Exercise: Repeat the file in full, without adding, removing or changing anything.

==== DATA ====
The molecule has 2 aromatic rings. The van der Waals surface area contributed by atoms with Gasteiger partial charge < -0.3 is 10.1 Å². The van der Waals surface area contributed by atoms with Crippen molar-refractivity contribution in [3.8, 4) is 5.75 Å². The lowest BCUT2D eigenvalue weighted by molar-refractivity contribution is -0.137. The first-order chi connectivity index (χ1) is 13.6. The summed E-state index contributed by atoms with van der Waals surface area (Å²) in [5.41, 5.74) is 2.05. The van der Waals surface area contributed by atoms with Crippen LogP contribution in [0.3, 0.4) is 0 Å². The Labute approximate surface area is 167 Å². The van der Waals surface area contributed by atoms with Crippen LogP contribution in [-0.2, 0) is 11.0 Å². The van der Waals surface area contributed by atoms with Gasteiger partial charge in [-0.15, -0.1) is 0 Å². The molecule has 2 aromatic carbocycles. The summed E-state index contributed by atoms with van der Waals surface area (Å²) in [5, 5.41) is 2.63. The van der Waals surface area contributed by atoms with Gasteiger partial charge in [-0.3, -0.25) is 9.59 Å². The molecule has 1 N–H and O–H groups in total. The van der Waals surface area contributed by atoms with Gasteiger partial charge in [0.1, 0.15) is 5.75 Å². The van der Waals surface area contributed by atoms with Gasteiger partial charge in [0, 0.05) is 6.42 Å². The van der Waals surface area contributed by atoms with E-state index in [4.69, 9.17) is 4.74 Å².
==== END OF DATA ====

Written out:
The molecule has 2 aromatic rings. The van der Waals surface area contributed by atoms with Gasteiger partial charge < -0.3 is 10.1 Å². The van der Waals surface area contributed by atoms with Crippen molar-refractivity contribution in [3.8, 4) is 5.75 Å². The lowest BCUT2D eigenvalue weighted by molar-refractivity contribution is -0.137. The first-order chi connectivity index (χ1) is 13.6. The summed E-state index contributed by atoms with van der Waals surface area (Å²) in [5.41, 5.74) is 2.05. The van der Waals surface area contributed by atoms with Crippen LogP contribution in [0.3, 0.4) is 0 Å². The Labute approximate surface area is 167 Å². The van der Waals surface area contributed by atoms with Crippen LogP contribution in [-0.2, 0) is 11.0 Å². The van der Waals surface area contributed by atoms with Gasteiger partial charge in [-0.15, -0.1) is 0 Å². The molecule has 2 aromatic carbocycles. The summed E-state index contributed by atoms with van der Waals surface area (Å²) in [5, 5.41) is 2.63. The van der Waals surface area contributed by atoms with Gasteiger partial charge in [-0.3, -0.25) is 9.59 Å². The molecule has 1 N–H and O–H groups in total. The van der Waals surface area contributed by atoms with Gasteiger partial charge in [0.1, 0.15) is 5.75 Å². The van der Waals surface area contributed by atoms with Gasteiger partial charge in [0, 0.05) is 6.42 Å². The van der Waals surface area contributed by atoms with E-state index in [4.69, 9.17) is 4.74 Å².